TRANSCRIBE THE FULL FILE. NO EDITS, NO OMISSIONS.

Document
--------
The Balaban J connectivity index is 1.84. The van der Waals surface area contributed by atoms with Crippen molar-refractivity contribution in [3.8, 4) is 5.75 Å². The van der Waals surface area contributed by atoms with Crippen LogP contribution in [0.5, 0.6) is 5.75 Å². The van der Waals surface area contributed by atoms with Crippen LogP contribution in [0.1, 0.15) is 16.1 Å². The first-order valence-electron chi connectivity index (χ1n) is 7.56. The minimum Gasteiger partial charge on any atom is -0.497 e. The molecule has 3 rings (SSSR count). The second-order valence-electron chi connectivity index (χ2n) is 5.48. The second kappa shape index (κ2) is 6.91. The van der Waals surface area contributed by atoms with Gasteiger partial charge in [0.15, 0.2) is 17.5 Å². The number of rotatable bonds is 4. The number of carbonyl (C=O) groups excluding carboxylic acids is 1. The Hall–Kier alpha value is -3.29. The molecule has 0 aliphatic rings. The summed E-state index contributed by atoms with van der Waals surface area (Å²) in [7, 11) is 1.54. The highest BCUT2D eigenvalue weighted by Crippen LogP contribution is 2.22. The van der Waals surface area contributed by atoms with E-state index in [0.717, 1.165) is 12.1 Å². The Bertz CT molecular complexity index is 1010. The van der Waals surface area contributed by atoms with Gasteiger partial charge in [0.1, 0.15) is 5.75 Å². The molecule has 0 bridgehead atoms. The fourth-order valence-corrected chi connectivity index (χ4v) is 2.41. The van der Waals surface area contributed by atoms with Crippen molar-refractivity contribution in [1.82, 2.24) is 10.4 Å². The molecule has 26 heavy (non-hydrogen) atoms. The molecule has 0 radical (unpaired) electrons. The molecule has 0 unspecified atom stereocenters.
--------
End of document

The Balaban J connectivity index is 1.84. The van der Waals surface area contributed by atoms with Crippen molar-refractivity contribution in [3.8, 4) is 5.75 Å². The van der Waals surface area contributed by atoms with Crippen LogP contribution in [0.5, 0.6) is 5.75 Å². The van der Waals surface area contributed by atoms with Crippen LogP contribution in [0.1, 0.15) is 16.1 Å². The first-order valence-electron chi connectivity index (χ1n) is 7.56. The minimum Gasteiger partial charge on any atom is -0.497 e. The molecule has 3 rings (SSSR count). The second-order valence-electron chi connectivity index (χ2n) is 5.48. The second kappa shape index (κ2) is 6.91. The van der Waals surface area contributed by atoms with Gasteiger partial charge in [0.15, 0.2) is 17.5 Å². The number of rotatable bonds is 4. The number of carbonyl (C=O) groups excluding carboxylic acids is 1. The Hall–Kier alpha value is -3.29. The molecule has 0 aliphatic rings. The summed E-state index contributed by atoms with van der Waals surface area (Å²) in [7, 11) is 1.54. The highest BCUT2D eigenvalue weighted by Crippen LogP contribution is 2.22. The van der Waals surface area contributed by atoms with E-state index in [0.717, 1.165) is 12.1 Å². The Bertz CT molecular complexity index is 1010. The van der Waals surface area contributed by atoms with Gasteiger partial charge in [0.1, 0.15) is 5.75 Å². The molecule has 0 bridgehead atoms. The fourth-order valence-corrected chi connectivity index (χ4v) is 2.41. The van der Waals surface area contributed by atoms with Crippen molar-refractivity contribution in [1.82, 2.24) is 10.4 Å². The molecule has 26 heavy (non-hydrogen) atoms. The molecule has 0 radical (unpaired) electrons. The molecule has 0 unspecified atom stereocenters.